Heat recovery refrigeration in New Zealand dairy sheds : a thesis presented in partial fulfilment of the requirements for the degree of Master of Agricultural Science in Agricultural Engineering at Massey University
Increased energy costs initiated an investigation into refrigeration heat recovery as one conservation alternative available for reducing water heating costs on farm dairies. A theoretical energy balance was conducted, from which the potential of recovering refrigeration condenser heat was estimated at up to 60% of the water heating energy requirements. Preliminary tests with heat exchangers lead to the use of a tube-in-tube, counter flow, heat exchanger with fins on the refrigerant side, and cores on the water side, to improve the heat transfer characteristics. The exchanger, designed to provide 300 litres of 60°C water from a 2.25 kw refrigeration system cooling 2000 litres of milk per day, had an area of 0.84 m2, and an overall thermal conductance of 100 W.m-2.°C-1.
This heat exchanger was inserted between the compressor and condenser of the refrigeration plant and tested with two condenser systems (air and water), four condenser pressures (6.5 bar, 7.5 bar, 10 bar and 12 bar), two milk inlet temperatures(23°C and l8°C), and two milk final temperatures (4°C and 7°C). In addition, tests on receiver pressure and suction superheat were performed to determine overall system performance. Increasing condenser pressure increased cooling times from 2 hours 32 minutes to 3 hours 17 minutes, after the completion of the 1200 litre morning milking (thus failing to comply with the 3 hour cooling regulation at high condenser pressures.) Also, C.O.P. decreased from 3.05 to 2.35 for the water cooled condenser system (2.70 to 2.00 for the air cooled condenser system due to fan power consumption). Gross heat recovery rose from 4.2 kWh.day-1 .m-3 to 8.l kWh.day-1 .m-3 for the water cooled system, giving water outlet temperatures of 45°C to 64°C as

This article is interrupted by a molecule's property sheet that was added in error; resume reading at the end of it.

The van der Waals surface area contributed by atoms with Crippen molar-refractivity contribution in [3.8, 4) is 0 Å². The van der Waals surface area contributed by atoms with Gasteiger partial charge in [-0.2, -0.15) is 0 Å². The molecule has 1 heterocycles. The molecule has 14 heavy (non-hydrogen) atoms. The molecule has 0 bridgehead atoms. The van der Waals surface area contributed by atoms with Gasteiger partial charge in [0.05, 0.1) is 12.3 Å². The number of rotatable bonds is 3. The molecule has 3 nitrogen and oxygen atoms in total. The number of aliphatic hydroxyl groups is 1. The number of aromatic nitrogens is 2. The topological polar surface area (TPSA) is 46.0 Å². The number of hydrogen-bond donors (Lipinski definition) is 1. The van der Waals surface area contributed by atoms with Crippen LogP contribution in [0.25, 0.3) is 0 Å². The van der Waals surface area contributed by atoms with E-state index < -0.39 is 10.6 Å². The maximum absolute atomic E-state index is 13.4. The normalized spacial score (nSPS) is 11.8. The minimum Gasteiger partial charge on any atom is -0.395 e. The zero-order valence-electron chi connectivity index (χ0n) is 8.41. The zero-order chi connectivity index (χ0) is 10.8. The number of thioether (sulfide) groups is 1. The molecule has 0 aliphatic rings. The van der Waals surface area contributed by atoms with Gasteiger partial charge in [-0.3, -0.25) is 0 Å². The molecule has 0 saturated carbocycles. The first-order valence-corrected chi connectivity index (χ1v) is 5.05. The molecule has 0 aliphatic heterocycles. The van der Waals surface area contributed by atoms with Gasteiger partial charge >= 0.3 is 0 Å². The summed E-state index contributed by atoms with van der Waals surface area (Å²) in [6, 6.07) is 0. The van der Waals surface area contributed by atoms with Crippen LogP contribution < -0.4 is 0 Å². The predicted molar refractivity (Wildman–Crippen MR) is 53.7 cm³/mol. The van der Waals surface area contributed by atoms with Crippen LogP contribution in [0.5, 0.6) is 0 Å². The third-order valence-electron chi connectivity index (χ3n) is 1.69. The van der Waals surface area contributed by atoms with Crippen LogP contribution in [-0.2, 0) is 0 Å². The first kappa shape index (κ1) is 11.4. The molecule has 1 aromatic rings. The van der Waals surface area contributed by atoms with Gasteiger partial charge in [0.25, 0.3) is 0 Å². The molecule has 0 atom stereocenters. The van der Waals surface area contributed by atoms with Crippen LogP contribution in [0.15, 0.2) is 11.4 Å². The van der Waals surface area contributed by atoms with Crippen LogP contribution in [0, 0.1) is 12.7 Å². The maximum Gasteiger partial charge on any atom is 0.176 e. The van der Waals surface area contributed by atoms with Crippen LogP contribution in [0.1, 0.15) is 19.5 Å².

condenser pressure rose. The corresponding ranges for air cooled condensers were 3.8 kWh.day-1 .m-3, to 6.6 kWh .day-1 .m-3,
and 38°C to 55°C. Changing milk inlet and final temperatures gave a proportional change in cooling times and total heat recovery, but had no effect on C.O.P. or heat recovery rates. Suction superheating increased total heat recovery by 15%, and water outlet temperatures by 9%. Increases in gross heat recovery with increasing condenser pressure were partially offset by additional compressor power, and yielded nett heat recoveries of 4.0 kWh.day-1 .m-3 to 6.0 kWh.day-1 .m-3 for water cooled,
and 3.6 kWh. day-1 .m-3 to 4.3 kWh. day-1 .m-3 for air cooled, condenser systems.
The maximum gross and nett heat recoveries (at 12 bar condenser pressure) were applied to the energy requirements of a monitored 220 cow town supply dairy. This analysis showed that the gross heat recovery was 51% of the water heating requirements, but the nett heat recovery dropped to 17% of the total heating and refrigeration demand. Based on current electricity and equipment prices, it is estimated that the payback period for this level of recovery would be 16-17 years. Changing the electricity pricing structure, to reflect up to a 1:3 differential in favour of water heating power costs, results in the 6.5 bar condenser pressure giving optimum results, but the nett returns are significantly lower than those reported. The potential for improved savings is greater from larger capacity systems as the capital investment is not proportionally increased with an increase in scale.